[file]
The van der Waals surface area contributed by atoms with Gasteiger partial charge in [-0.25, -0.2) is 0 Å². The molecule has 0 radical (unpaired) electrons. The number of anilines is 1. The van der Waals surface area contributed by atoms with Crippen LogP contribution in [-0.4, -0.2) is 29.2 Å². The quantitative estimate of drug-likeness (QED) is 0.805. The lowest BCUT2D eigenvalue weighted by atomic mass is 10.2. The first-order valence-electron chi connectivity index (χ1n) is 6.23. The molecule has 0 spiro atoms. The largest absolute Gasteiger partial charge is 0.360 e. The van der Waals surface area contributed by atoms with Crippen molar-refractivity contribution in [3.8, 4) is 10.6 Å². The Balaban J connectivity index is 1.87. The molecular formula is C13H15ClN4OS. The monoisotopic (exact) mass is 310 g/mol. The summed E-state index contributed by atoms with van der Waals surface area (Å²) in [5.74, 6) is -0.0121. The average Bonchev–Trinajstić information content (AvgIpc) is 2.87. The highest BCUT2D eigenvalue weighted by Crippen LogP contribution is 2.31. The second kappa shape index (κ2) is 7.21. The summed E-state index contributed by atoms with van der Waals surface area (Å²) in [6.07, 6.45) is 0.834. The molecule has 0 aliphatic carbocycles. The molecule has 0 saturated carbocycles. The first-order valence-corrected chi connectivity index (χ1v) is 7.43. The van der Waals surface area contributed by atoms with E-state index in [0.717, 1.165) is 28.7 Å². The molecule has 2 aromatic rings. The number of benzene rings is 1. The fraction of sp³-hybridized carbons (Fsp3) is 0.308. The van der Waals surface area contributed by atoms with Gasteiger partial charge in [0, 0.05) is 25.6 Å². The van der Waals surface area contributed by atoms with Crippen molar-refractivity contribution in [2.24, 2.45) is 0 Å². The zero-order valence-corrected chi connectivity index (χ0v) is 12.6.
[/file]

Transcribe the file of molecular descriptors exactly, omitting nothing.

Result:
The van der Waals surface area contributed by atoms with Gasteiger partial charge in [-0.25, -0.2) is 0 Å². The molecule has 0 radical (unpaired) electrons. The number of anilines is 1. The van der Waals surface area contributed by atoms with Crippen LogP contribution in [-0.4, -0.2) is 29.2 Å². The quantitative estimate of drug-likeness (QED) is 0.805. The lowest BCUT2D eigenvalue weighted by atomic mass is 10.2. The first-order valence-electron chi connectivity index (χ1n) is 6.23. The molecule has 0 spiro atoms. The largest absolute Gasteiger partial charge is 0.360 e. The van der Waals surface area contributed by atoms with Crippen molar-refractivity contribution in [3.8, 4) is 10.6 Å². The Balaban J connectivity index is 1.87. The molecular formula is C13H15ClN4OS. The monoisotopic (exact) mass is 310 g/mol. The summed E-state index contributed by atoms with van der Waals surface area (Å²) in [5.74, 6) is -0.0121. The average Bonchev–Trinajstić information content (AvgIpc) is 2.87. The highest BCUT2D eigenvalue weighted by Crippen LogP contribution is 2.31. The second kappa shape index (κ2) is 7.21. The summed E-state index contributed by atoms with van der Waals surface area (Å²) in [6.07, 6.45) is 0.834. The molecule has 0 aliphatic carbocycles. The molecule has 0 saturated carbocycles. The first-order valence-corrected chi connectivity index (χ1v) is 7.43. The van der Waals surface area contributed by atoms with E-state index in [0.717, 1.165) is 28.7 Å². The molecule has 2 aromatic rings. The number of benzene rings is 1. The fraction of sp³-hybridized carbons (Fsp3) is 0.308. The van der Waals surface area contributed by atoms with Gasteiger partial charge in [0, 0.05) is 25.6 Å². The van der Waals surface area contributed by atoms with Crippen molar-refractivity contribution in [2.24, 2.45) is 0 Å². The zero-order valence-corrected chi connectivity index (χ0v) is 12.6.